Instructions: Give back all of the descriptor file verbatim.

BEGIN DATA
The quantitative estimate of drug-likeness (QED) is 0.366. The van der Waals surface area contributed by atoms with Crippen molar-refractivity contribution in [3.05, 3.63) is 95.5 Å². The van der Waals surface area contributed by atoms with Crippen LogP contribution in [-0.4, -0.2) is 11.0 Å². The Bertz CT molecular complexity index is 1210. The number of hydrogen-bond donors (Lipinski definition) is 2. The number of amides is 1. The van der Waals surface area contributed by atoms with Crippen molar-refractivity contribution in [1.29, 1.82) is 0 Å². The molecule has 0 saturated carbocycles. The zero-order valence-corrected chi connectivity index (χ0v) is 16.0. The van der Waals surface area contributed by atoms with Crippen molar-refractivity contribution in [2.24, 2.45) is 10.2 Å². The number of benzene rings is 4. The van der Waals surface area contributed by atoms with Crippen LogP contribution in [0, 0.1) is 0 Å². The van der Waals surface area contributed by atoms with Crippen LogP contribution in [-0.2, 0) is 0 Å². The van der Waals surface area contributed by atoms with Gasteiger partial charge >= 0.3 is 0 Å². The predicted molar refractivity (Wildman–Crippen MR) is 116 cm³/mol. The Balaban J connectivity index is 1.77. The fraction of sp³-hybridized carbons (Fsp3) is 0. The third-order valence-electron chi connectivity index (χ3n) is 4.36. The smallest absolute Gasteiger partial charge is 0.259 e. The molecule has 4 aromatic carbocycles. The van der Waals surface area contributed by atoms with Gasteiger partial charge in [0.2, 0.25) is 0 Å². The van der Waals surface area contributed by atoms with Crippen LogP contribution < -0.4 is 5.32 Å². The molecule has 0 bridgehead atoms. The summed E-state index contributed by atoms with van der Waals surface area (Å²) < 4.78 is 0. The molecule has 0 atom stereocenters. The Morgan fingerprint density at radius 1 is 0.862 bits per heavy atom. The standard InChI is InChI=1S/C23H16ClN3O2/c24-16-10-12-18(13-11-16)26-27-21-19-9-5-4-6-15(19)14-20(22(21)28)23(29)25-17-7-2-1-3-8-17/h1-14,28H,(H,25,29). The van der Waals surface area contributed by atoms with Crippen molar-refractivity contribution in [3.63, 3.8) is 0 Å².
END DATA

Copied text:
The quantitative estimate of drug-likeness (QED) is 0.366. The van der Waals surface area contributed by atoms with Crippen molar-refractivity contribution in [3.05, 3.63) is 95.5 Å². The van der Waals surface area contributed by atoms with Crippen LogP contribution in [-0.4, -0.2) is 11.0 Å². The Bertz CT molecular complexity index is 1210. The number of hydrogen-bond donors (Lipinski definition) is 2. The number of amides is 1. The van der Waals surface area contributed by atoms with Crippen molar-refractivity contribution in [1.29, 1.82) is 0 Å². The molecule has 0 saturated carbocycles. The zero-order valence-corrected chi connectivity index (χ0v) is 16.0. The van der Waals surface area contributed by atoms with Crippen molar-refractivity contribution in [2.24, 2.45) is 10.2 Å². The number of benzene rings is 4. The van der Waals surface area contributed by atoms with Crippen LogP contribution in [0, 0.1) is 0 Å². The van der Waals surface area contributed by atoms with Crippen LogP contribution in [-0.2, 0) is 0 Å². The van der Waals surface area contributed by atoms with Gasteiger partial charge >= 0.3 is 0 Å². The predicted molar refractivity (Wildman–Crippen MR) is 116 cm³/mol. The Balaban J connectivity index is 1.77. The fraction of sp³-hybridized carbons (Fsp3) is 0. The third-order valence-electron chi connectivity index (χ3n) is 4.36. The smallest absolute Gasteiger partial charge is 0.259 e. The molecule has 4 aromatic carbocycles. The van der Waals surface area contributed by atoms with Gasteiger partial charge in [0.2, 0.25) is 0 Å². The van der Waals surface area contributed by atoms with Crippen LogP contribution < -0.4 is 5.32 Å². The molecule has 0 bridgehead atoms. The summed E-state index contributed by atoms with van der Waals surface area (Å²) < 4.78 is 0. The molecule has 0 atom stereocenters. The Morgan fingerprint density at radius 1 is 0.862 bits per heavy atom. The standard InChI is InChI=1S/C23H16ClN3O2/c24-16-10-12-18(13-11-16)26-27-21-19-9-5-4-6-15(19)14-20(22(21)28)23(29)25-17-7-2-1-3-8-17/h1-14,28H,(H,25,29). The van der Waals surface area contributed by atoms with Crippen molar-refractivity contribution in [3.63, 3.8) is 0 Å².